JHU Biomedical Engineering Primary Faculty
Rene Vidal, Ph.D.
Department of Biomedical Engineering
Institute for Computational Medicine
Associate Professor, Center for Imaging Science
Director, Vision Dynamics and Learning Lab
Department of Electrical and Computer Engineering
Department of Computer Science
Department of Mechanical Engineering
Vision, Dynamics and Learning Lab
Clark Hall 302B
B.S., Electrical Engineering, Pontificia Universidad Católica de Chile, 1997
M.S., Electrical Engineering and Computer Sciences, University of California at Berkeley, 2000
Ph.D., Electrical Engineering and Computer Sciences, University of California at Berkeley, 2003
In addition to Rene Vidals appointment as JHU BME associate professor, he also directs the Center for imaging Sciences Vision Dynamics and Learning Lab. Research centers around several key areas:
- Biomedical image analysis: Surgical gesture and skill recognition, analysis of high angular resolution diffusion imaging (HARDI), classification of stem cell derived cardiac myocites, interactive medical image segmentation
- Computer vision:
camera sensor networks,
dynamic texture segmentation and recognition, 3D motion segmentation,
non-rigid shape and motion analysis, structure from motion and multiple view geometry, omnidirectional vision
- Machine learning:
manifold clustering, kernels on dynamical systems, GPCA, kernel GPCA, dynamic GPCA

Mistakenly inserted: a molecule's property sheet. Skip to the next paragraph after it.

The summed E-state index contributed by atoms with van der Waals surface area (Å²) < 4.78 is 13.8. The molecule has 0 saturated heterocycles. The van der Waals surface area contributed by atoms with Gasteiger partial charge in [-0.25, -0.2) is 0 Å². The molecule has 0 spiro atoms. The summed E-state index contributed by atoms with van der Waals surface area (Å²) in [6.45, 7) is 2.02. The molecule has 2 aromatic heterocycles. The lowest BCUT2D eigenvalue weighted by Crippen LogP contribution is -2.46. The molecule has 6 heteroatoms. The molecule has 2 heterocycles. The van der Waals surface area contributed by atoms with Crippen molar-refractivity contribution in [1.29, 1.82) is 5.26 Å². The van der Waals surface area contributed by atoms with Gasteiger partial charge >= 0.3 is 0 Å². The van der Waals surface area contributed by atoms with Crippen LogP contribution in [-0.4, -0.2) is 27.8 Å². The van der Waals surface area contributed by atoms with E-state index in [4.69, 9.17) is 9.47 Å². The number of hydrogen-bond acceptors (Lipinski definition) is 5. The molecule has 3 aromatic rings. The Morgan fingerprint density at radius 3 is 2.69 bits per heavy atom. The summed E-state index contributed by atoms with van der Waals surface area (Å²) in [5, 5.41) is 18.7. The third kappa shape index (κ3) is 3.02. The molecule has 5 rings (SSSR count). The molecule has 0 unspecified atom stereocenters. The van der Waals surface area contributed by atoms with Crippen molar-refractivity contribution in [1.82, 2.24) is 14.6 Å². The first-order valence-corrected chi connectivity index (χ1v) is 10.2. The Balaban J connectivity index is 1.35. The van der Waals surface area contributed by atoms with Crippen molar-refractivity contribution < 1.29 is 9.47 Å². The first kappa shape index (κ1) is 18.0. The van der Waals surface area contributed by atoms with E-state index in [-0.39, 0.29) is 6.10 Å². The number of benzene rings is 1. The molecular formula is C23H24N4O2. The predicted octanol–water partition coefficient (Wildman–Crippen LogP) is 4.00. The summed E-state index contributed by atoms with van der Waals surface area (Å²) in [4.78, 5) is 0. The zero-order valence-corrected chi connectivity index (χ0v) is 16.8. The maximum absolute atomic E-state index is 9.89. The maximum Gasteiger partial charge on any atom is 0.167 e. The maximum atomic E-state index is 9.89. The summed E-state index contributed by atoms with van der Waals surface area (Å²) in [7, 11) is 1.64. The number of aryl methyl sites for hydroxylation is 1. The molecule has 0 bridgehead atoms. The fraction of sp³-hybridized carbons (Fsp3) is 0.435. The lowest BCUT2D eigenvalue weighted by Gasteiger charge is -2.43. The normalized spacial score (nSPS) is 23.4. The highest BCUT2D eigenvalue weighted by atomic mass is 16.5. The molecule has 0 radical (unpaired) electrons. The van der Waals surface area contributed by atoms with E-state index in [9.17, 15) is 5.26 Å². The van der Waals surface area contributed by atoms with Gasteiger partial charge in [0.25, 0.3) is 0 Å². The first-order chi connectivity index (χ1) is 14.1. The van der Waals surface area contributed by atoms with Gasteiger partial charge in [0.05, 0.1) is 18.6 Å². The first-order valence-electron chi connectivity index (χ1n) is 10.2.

- Dynamical systems:
observability, identification, realization, metrics and topology for hybrid systems
formation control of teams of non-holonomic robots,
coordination and control of multiple autonomous vehicles for pursuit-evasion games,
multiple view motion estimation and control for landing an unmanned aerial vehicle
- Signal processing:
consensus on manifolds, distributed optimization, compressive sensing.
Keen focus on the development of computational methods includes: 1) inferring models from images (image/video segmentation, motion segmentation), static data (subspace clustering) or dynamic data (identification of hybrid systems); and 2) using these models to accomplish a complex task — such as tracking fibers in the brain, recognizing actions in videos, landing a helicopter on a moving platform, pursuing a team of evaders, or following a formation.
B. Bejar, L. Zappella, and R. Vidal. Surgical Gesture Classification from Video Data. Medical Image Computing and Computer Assisted Interventions, 2012.
L. Tao, E. Elhamifar, S. Khudanpur, G. Hager, and R. Vidal. Sparse Hidden Markov Models for Surgical Gesture Classification and Skill Evaluation. Information Processing in Computed Assisted Interventions, 2012.
H. E. Cetingul, B. Afsari, M. Wright, P. Thompson, and R. Vidal. Group action induced averaging for HARDI processing. In IEEE International Symposium on Biomedical Imaging, 2012.
A. Goh, C. Lenglet, P. Thompson, and R. Vidal. A Nonparametric Riemannian Framework for Processing High Angular Resolution Diffusion Images and its Applications to ODF-based Morphometry. Neuroimage, 47(3):608–613, 2011.
A. Goh, C. Lenglet, P. Thompson and R. Vidal. Estimating Orientation Distribution Functions with Probability Density Constraints and Spatial Regularity. International Conference on Medical Image Computing and Computer Assisted Intervention, 2009.
From Pub Med | From Google Scholar
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